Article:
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  • Now that’s a coincidence.
  • Now that’s really a coincidence: second time.
  • Coincidence.
  • Coincidence.
  • —Curious coincidence, Mr Bloom confided to Stephen unobtrusively.
  • He inquired if it was John Bull the political celebrity of that ilk, as it struck him, the two identical names, as a striking coincidence.
  • Did he attribute this homonymity to information or coincidence or intuition?
  • Did he see only a second coincidence in the second scene narrated to him, described by the narrator as A Pisgah Sight of Palestine or The Parable of the Plums?
  • Coincidence I just happened to be in the Kildare street museum 890 today, shortly prior to our meeting if I can so call it, and I was just looking at those antique statues there.
  • Coincidence.
  • Reminiscences of coincidences, truth stranger than fiction, preindicative of the result of the Gold Cup flat handicap, the official and definitive result of which he had read in the Evening Telegraph, late pink edition, in the cabman’s shelter, at Butt bridge.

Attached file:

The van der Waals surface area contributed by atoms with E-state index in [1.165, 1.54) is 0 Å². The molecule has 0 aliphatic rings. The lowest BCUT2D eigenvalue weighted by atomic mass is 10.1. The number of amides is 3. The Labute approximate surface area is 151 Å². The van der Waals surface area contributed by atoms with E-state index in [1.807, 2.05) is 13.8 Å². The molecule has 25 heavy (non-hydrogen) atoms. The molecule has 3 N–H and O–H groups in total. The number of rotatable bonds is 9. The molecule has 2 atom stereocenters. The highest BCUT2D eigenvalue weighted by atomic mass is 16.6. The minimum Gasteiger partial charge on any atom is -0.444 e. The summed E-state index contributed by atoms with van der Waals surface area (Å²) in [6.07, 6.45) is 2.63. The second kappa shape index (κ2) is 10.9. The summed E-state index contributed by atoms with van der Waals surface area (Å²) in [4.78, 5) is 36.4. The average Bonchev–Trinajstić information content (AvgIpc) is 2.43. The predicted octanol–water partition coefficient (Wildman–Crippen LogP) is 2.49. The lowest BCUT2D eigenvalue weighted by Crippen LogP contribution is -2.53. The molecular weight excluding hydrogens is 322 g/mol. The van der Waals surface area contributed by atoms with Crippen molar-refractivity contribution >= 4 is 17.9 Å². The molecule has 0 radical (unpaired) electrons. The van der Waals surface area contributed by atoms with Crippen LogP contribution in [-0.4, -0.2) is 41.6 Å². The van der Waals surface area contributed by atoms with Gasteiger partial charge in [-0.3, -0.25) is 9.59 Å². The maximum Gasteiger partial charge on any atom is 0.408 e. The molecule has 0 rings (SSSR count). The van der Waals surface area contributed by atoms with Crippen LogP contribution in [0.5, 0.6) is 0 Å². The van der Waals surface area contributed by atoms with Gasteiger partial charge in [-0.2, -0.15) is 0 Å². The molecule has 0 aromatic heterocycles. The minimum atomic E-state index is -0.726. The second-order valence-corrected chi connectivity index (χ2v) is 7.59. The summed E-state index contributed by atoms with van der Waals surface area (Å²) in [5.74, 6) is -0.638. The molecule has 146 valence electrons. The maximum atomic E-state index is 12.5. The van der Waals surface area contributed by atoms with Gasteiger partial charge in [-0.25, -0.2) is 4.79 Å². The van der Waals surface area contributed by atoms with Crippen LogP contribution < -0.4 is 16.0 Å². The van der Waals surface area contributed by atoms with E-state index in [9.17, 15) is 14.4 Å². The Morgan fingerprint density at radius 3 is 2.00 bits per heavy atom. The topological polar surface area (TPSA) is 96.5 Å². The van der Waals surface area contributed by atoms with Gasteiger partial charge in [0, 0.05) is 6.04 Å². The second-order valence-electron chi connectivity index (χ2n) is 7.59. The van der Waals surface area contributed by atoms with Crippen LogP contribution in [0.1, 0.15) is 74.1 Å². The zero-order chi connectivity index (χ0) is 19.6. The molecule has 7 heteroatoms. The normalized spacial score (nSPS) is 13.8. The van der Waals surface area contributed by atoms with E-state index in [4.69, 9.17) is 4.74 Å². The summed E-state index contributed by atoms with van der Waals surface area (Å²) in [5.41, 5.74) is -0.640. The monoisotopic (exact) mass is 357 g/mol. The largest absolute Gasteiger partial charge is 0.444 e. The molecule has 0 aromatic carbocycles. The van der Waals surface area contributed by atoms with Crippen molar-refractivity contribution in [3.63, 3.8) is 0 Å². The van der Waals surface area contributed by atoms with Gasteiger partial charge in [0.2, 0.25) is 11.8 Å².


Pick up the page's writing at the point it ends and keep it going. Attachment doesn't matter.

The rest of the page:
• Yet still though his eyes were thick with sleep and sea air life was full of a host of things and coincidences of a terrible nature and it was quite within the bounds of possibility that it was not an entire fabrication though at first blush there was not much inherent probability in all the spoof he got off his chest being strictly accurate gospel.
  • Added to which was the coincidence of meeting, discussion, dance, row, old salt of the here today and gone tomorrow type, night loafers, the whole galaxy of events, all went to make up a miniature cameo of the world we live in especially as the lives of the submerged tenth, viz. coalminers, divers, scavengers etc., were very much under the microscope lately.
  • ) BLOOM: Coincidence too.

  • There are no more uses of "coincidence" in the book.

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  • It was a pure coincidence that both got sick the same weekend.
  • It was a fortunate coincidence that we ran into each other at Starbucks.

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